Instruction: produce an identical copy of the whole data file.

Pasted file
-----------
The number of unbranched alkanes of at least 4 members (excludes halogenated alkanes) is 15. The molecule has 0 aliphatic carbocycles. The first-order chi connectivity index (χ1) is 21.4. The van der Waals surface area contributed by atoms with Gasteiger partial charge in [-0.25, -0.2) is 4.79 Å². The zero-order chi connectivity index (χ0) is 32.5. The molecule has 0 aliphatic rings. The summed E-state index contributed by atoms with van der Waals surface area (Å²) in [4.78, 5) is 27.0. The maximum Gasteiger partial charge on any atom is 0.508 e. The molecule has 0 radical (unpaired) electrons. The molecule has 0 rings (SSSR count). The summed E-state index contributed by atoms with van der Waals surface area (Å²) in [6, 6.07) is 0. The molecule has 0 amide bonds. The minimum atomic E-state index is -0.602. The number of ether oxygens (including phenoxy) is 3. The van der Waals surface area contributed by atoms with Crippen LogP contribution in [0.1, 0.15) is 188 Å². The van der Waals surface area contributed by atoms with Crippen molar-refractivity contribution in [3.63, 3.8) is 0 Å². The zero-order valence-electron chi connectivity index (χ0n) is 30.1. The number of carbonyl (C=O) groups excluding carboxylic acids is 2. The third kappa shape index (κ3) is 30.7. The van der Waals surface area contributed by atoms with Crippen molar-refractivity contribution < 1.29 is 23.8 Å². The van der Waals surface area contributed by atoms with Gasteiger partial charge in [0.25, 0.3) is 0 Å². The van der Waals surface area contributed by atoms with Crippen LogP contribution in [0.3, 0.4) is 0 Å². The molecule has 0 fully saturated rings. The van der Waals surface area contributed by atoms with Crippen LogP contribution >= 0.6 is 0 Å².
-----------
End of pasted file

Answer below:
The number of unbranched alkanes of at least 4 members (excludes halogenated alkanes) is 15. The molecule has 0 aliphatic carbocycles. The first-order chi connectivity index (χ1) is 21.4. The van der Waals surface area contributed by atoms with Gasteiger partial charge in [-0.25, -0.2) is 4.79 Å². The zero-order chi connectivity index (χ0) is 32.5. The molecule has 0 aliphatic rings. The summed E-state index contributed by atoms with van der Waals surface area (Å²) in [4.78, 5) is 27.0. The maximum Gasteiger partial charge on any atom is 0.508 e. The molecule has 0 radical (unpaired) electrons. The molecule has 0 rings (SSSR count). The summed E-state index contributed by atoms with van der Waals surface area (Å²) in [6, 6.07) is 0. The molecule has 0 amide bonds. The minimum atomic E-state index is -0.602. The number of ether oxygens (including phenoxy) is 3. The van der Waals surface area contributed by atoms with Crippen LogP contribution in [0.1, 0.15) is 188 Å². The van der Waals surface area contributed by atoms with Crippen molar-refractivity contribution in [3.63, 3.8) is 0 Å². The zero-order valence-electron chi connectivity index (χ0n) is 30.1. The number of carbonyl (C=O) groups excluding carboxylic acids is 2. The third kappa shape index (κ3) is 30.7. The van der Waals surface area contributed by atoms with Crippen molar-refractivity contribution < 1.29 is 23.8 Å². The van der Waals surface area contributed by atoms with Gasteiger partial charge in [0.25, 0.3) is 0 Å². The van der Waals surface area contributed by atoms with Crippen LogP contribution in [0.3, 0.4) is 0 Å². The molecule has 0 fully saturated rings. The van der Waals surface area contributed by atoms with Crippen LogP contribution >= 0.6 is 0 Å².